Buchholz students qualify for national speech and debate competition


Published: Sunday, May 18, 2014 at 5:18 p.m.
Last Modified: Sunday, May 18, 2014 at 5:18 p.m.

Buchholz High School speech and debate team members qualified for the National Catholic Forensic League Grand Nationals to be held over Memorial Day weekend in Chicago.

They are: Elsa Cuadros in Original Oratory, Taylor Croft and Catherine Whiting in Duo Interpretation, Jason Crawford and Ben Porter also in Duo Interpretation, and Dominique Xi in Oratorical Declamation. Xi also placed fifth at the Novice State competition held April 11-12 in Wekiva High School.

The team also won the National Speech and Debate Association’s 2013 Leading Chapter Award, a distinction also received in 1964.

The speech and debate team has competed in 13 tournaments thus far this school year, including the Blue Key tournament hosted by the University of Florida, the Barkley Forum for Speech and Debate at Emory University in Atlanta, and the Florida Forensic League State Tournament in Fort Lauderdale.

The team is also running a YouCaring fundraiser in an effort to offset the cost of the trip to Chicago in May. Due to the very limited public school budget, the team is entirely funded by student dues and by donations and fundraisers, and travel costs will be about $4,000. “The team needs all the support it can get,” said Richard M. Burns, head coach of the speech and debate team at Buchholz.

Those interested in contributing can pitch in with Buchholz Debate: The Journey to Nationals on the website youcaring.com.

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Cancer researchers from the University of Florida Health Cancer Center are among six grant recipients, each receiving $50,000 to fund their studies, to be honored at the Ocala Royal Dames for Cancer Research event on May 20 at the College of Central Florida in Ocala.

They are: Dr. Julie Bradley, Dr. Ying Li and Dr. Jeffery Harrison.

The Ocala Royal Dames for Cancer Research Inc. is a 200-plus member organization that strives to eradicate the disease by supporting research, raising community awareness and commissioning annual tours of UF Health Cancer Center and Moffitt Cancer Center.

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Archer resident Chandler Ash, 17, has been named South Region Youth Advocate of the Year for his leadership in the fight against tobacco by the Campaign for Tobacco-Free Kids. He was honored at the Campaign for Tobacco-Free Kids’ 18th annual gala held Thursday in Washington, D.C.

Chandler, a home-schooled senior, got involved in fighting tobacco in middle school through Students Working Against Tobacco after watching his grandfather struggle with tobacco addiction.

He set a goal of reducing tobacco use among youth in his county, and much of his advocacy work has revolved around the problem of fruit- and candy-flavored tobacco products. As a result of Chandler’s work, the Gilchrist County Commission passed an ordinance requiring all candy-flavored tobacco to be placed behind the counter, out of the sight and reach of children. The commission also passed a resolution recommending that tobacco retailers refrain from selling candy-flavored tobacco products, including electronic cigarettes.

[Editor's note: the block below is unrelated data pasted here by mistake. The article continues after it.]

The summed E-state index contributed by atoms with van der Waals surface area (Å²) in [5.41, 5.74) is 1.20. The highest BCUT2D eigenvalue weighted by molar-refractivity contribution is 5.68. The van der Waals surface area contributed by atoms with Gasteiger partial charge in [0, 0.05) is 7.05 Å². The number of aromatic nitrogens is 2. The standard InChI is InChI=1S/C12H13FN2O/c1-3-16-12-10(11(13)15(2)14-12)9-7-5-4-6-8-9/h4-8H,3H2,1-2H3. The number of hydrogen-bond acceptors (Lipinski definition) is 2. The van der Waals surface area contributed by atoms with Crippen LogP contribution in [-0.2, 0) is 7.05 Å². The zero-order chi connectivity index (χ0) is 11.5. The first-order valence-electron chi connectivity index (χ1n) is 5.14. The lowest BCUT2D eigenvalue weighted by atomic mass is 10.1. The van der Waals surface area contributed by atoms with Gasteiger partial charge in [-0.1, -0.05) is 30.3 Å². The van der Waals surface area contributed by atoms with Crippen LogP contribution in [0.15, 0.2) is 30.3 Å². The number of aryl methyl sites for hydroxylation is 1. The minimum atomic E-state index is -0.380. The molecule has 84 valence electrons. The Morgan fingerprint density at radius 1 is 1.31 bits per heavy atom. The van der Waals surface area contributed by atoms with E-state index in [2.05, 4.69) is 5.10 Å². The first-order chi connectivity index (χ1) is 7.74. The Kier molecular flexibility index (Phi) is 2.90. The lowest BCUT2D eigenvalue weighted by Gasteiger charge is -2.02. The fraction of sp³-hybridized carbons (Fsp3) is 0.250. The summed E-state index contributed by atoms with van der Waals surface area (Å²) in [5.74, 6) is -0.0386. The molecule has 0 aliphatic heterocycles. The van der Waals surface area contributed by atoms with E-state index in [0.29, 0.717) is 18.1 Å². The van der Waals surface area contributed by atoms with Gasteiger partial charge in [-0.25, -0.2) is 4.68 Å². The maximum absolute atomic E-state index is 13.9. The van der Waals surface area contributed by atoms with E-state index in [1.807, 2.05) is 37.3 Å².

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Rachel McKivigan has signed a combination swimming athletic/academic scholarship to the University of Wyoming in Laramie, Wyoming. She is a senior at Buchholz High School and a member of the swim team. She is the daughter of Pat and Lori McKivigan of Gainesville and a member of High Tide Aquatics.

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English professor Sidney R. Homan has been awarded the University of Florida’s Teacher-Scholar of the Year award for 2013-2014.

Originating in 1960, it is UF’s most prestigious and oldest faculty award. It offers an honorarium of $6,000 in addition to other recognition.

Homan along with other winners was recognized recently at a reception hosted by UF President Bernie Machen and his wife, Chris.

Homan joined the UF faculty in 1972. He is a member of the Academy of Distinguished Teaching Scholars and visiting professor of Jilin University in the People’s Republic of China. He has published widely in Shakespeare, Renaissance and modern drama.

He is the author of 10 books on Shakespeare and the modern playwrights. His scholarly interests range from “When the Theater Turns to Itself: The Aesthetic Metaphor in Shakespeare” (1982) to his present work on a piece of historical fiction, “The Dove Society,” a novel, “One Wednesday in Brooklyn,” and an edition of essays, “The Audience As Player: Interactive Theatre Over the Years.” He also collaborated with a colleague in sociology on a book about Hitler in the movies.

Homan has worked in professional, university and community theaters where he has directed and acted in the plays of Shakespeare, Beckett, Stoppard, Pinter, Feiffer, Shepard, Checkhov, Wilde, Shaw, Williams, Churchill and Wasserstein, among others. In February 2003, he made his New York debut in “All Our Yesterdays.” He has directed musicals, and also adapted for the stage everything from Dylan Thomas and Machiavelli to slave diaries, as well as letters to the editor of the local newspaper in a show called “More Letters to the Editor” and a collage of African-American writings, songs and dances entitled “Black Voices.” He also has been a member of two improv groups, “Theater Strike Force” and “Yes, But….!” More recently he has directed Stoppard’s play “Arcadia,” and formed a new improv group, “Much Ado about Doris.”

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